Although not a born and bred Free Stater, this dynamic woman has come to love the Free State. "Once you get past the mindset of a small town and all the negatives surrounding it, it is an absolutely wonderful experience," Moja said.

Moja was born in Pretoria and grew up in Garankuwa as the second eldest of five children. "That was nothing special. I was not the eldest and I wasn't the youngest," she quipped. She had two younger brothers, one of whom died in a car accident and then two sisters.

She went to school in Pretoria and her first contact with the Free State was when she wrote her matric at Moroka High School in Thaba Nchu. "That was one of the best schools for us at that time," she says. After completing matric, she went on to study medicine in KwaZulu-Natal.

In 1982 she returned "home" and completed her internship at the Garankuwa Hospital. Hereafter she specialised in gynaecological obstetrics at Medunsa.

She became the head of the gynaecological obstetrics unit and later opened a branch in Pietersburg.

"This was just about the most heart-rending time of my life. You saw people travelling for up to three days just to see a doctor," she says. "Here we really interacted with the community."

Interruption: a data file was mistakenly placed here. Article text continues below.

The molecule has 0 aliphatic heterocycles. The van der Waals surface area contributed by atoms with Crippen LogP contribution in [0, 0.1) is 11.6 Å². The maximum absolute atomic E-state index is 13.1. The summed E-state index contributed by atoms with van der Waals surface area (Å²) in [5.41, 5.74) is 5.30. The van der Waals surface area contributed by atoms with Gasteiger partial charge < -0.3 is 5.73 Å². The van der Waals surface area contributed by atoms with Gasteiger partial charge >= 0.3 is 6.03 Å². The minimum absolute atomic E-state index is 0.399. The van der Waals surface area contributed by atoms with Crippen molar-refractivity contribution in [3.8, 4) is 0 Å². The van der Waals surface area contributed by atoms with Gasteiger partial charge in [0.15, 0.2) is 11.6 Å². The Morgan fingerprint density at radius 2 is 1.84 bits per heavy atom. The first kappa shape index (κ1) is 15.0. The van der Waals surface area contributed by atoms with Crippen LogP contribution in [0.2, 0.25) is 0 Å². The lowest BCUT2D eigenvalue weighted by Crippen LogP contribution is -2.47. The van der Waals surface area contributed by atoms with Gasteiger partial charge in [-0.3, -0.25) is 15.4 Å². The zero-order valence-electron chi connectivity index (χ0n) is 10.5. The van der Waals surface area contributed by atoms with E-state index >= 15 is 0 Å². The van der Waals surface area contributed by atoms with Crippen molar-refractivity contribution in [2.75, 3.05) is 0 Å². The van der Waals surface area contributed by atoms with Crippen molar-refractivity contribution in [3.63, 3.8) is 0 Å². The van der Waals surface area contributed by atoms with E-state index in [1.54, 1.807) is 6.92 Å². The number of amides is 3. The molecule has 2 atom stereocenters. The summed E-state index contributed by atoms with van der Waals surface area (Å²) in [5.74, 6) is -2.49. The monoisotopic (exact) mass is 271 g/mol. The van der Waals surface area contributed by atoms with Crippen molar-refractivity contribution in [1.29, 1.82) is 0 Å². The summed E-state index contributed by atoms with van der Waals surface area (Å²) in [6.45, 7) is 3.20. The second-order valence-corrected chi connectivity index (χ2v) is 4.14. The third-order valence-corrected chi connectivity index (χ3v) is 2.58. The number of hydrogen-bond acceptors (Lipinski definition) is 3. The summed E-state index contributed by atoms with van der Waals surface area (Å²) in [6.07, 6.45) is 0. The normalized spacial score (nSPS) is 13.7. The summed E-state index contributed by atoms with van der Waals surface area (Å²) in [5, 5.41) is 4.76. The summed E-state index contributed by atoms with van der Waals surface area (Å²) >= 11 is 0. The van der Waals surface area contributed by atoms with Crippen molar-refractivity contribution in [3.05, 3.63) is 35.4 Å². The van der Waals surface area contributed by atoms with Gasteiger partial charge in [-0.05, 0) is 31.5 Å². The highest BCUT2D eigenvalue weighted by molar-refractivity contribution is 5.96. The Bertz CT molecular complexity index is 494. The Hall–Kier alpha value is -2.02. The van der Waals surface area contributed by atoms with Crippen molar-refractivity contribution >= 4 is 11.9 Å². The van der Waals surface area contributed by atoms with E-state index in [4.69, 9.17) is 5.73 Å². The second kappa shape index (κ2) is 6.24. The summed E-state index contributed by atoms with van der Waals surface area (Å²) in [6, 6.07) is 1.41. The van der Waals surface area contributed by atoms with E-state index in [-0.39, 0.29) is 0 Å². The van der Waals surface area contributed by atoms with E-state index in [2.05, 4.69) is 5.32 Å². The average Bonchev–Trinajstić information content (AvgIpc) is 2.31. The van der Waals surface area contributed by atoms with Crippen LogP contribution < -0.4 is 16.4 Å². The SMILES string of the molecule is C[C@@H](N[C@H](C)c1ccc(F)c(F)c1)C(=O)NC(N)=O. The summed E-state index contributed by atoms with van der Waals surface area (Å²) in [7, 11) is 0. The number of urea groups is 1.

In 2001 she was invited by the University of the Free State to apply for the job of vice-dean of the Faculty of Health Science. "I wasn't too keen," she says, "but they kept on calling to find out if I had applied or not," she says with a smile. "Eventually I gave in and was appointed."

She thought she would work a couple of years under Prof. Kerneels Nel, then the dean of the faculty. "Unfortunately that was not to be. I had hoped that I could learn from him," Moja says.

Prof. Nel died of a heart attack in 2003 after which Moja deputised for him before being appointed as dean.

"This brought along a whole newset of challenges," she says, "Now I have to work out budgets and I need to know what human resources are," she jokes. This has prompted her to take up her studies again and she is currently doing her MBA.

"It has certainly been a challenge to go into management and without my support structure I most certainly wouldn't have been able to do it," Moja says.

Moja is actively involved in her church and serves on various committees including the Health Professional Council where she is acting president of the Medical and Dental Board and the Provincial Aids Council.

To her no job is menial. She recalls when she used to have "high tea" with her staff in Gauteng and Limpopo. "One of the cleaning ladies used to think her job was menial. That is just not so. No hospital can do without even the lowest position. Imagine stepping over rubbish while you're trying to catch a baby. To me everybody is important no matter what you do. "

Moja's eldest daughter is studying for her B.Accounting degree at Wits . Her youngest daughter is in Gr. 9 at Eunice and she has also brought along her niece, who is in Gr. 8 at Eunice. "You see, we need to be three girls in the house."
She feels honoured to have been nominated by the institution especially as it is traditionally male-dominated. "It is not about me, but about the support structure. Nobody can do it on their own. It is a team effort."
BLOEMNUUS - VRYDAG 9 JULIE 2004